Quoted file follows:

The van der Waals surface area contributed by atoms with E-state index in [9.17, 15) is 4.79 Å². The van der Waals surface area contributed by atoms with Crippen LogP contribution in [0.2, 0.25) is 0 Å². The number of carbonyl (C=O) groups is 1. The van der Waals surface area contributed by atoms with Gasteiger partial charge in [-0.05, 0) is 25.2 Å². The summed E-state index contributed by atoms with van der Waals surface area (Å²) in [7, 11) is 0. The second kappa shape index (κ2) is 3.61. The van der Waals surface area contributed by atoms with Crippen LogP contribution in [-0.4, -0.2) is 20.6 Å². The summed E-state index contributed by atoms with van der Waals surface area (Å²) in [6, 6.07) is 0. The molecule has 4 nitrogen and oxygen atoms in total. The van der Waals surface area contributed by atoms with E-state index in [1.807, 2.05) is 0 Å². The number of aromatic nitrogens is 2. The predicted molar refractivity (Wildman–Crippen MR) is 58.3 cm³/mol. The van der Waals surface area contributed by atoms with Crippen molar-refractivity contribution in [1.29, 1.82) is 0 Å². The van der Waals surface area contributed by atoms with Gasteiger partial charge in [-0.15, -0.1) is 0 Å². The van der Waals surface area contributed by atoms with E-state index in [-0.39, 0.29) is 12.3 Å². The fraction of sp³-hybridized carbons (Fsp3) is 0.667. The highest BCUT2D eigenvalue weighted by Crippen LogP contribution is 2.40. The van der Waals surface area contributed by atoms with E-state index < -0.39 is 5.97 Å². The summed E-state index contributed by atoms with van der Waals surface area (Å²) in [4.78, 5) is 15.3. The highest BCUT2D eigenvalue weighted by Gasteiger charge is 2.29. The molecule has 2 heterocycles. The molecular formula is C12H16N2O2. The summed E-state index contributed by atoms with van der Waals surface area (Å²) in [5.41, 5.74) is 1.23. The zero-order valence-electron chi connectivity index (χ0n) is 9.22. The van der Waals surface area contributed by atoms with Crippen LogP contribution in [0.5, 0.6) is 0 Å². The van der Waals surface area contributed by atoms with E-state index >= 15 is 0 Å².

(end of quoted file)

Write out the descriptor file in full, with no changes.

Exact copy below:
The van der Waals surface area contributed by atoms with E-state index in [9.17, 15) is 4.79 Å². The van der Waals surface area contributed by atoms with Crippen LogP contribution in [0.2, 0.25) is 0 Å². The number of carbonyl (C=O) groups is 1. The van der Waals surface area contributed by atoms with Gasteiger partial charge in [-0.05, 0) is 25.2 Å². The summed E-state index contributed by atoms with van der Waals surface area (Å²) in [7, 11) is 0. The second kappa shape index (κ2) is 3.61. The van der Waals surface area contributed by atoms with Crippen LogP contribution in [-0.4, -0.2) is 20.6 Å². The summed E-state index contributed by atoms with van der Waals surface area (Å²) in [6, 6.07) is 0. The molecule has 4 nitrogen and oxygen atoms in total. The van der Waals surface area contributed by atoms with E-state index in [1.807, 2.05) is 0 Å². The number of aromatic nitrogens is 2. The predicted molar refractivity (Wildman–Crippen MR) is 58.3 cm³/mol. The van der Waals surface area contributed by atoms with Crippen molar-refractivity contribution in [1.29, 1.82) is 0 Å². The van der Waals surface area contributed by atoms with Gasteiger partial charge in [-0.15, -0.1) is 0 Å². The van der Waals surface area contributed by atoms with E-state index in [-0.39, 0.29) is 12.3 Å². The fraction of sp³-hybridized carbons (Fsp3) is 0.667. The highest BCUT2D eigenvalue weighted by Crippen LogP contribution is 2.40. The van der Waals surface area contributed by atoms with E-state index < -0.39 is 5.97 Å². The summed E-state index contributed by atoms with van der Waals surface area (Å²) in [4.78, 5) is 15.3. The highest BCUT2D eigenvalue weighted by Gasteiger charge is 2.29. The molecule has 2 heterocycles. The molecular formula is C12H16N2O2. The summed E-state index contributed by atoms with van der Waals surface area (Å²) in [5.41, 5.74) is 1.23. The zero-order valence-electron chi connectivity index (χ0n) is 9.22. The van der Waals surface area contributed by atoms with Crippen LogP contribution in [0.5, 0.6) is 0 Å². The van der Waals surface area contributed by atoms with E-state index >= 15 is 0 Å².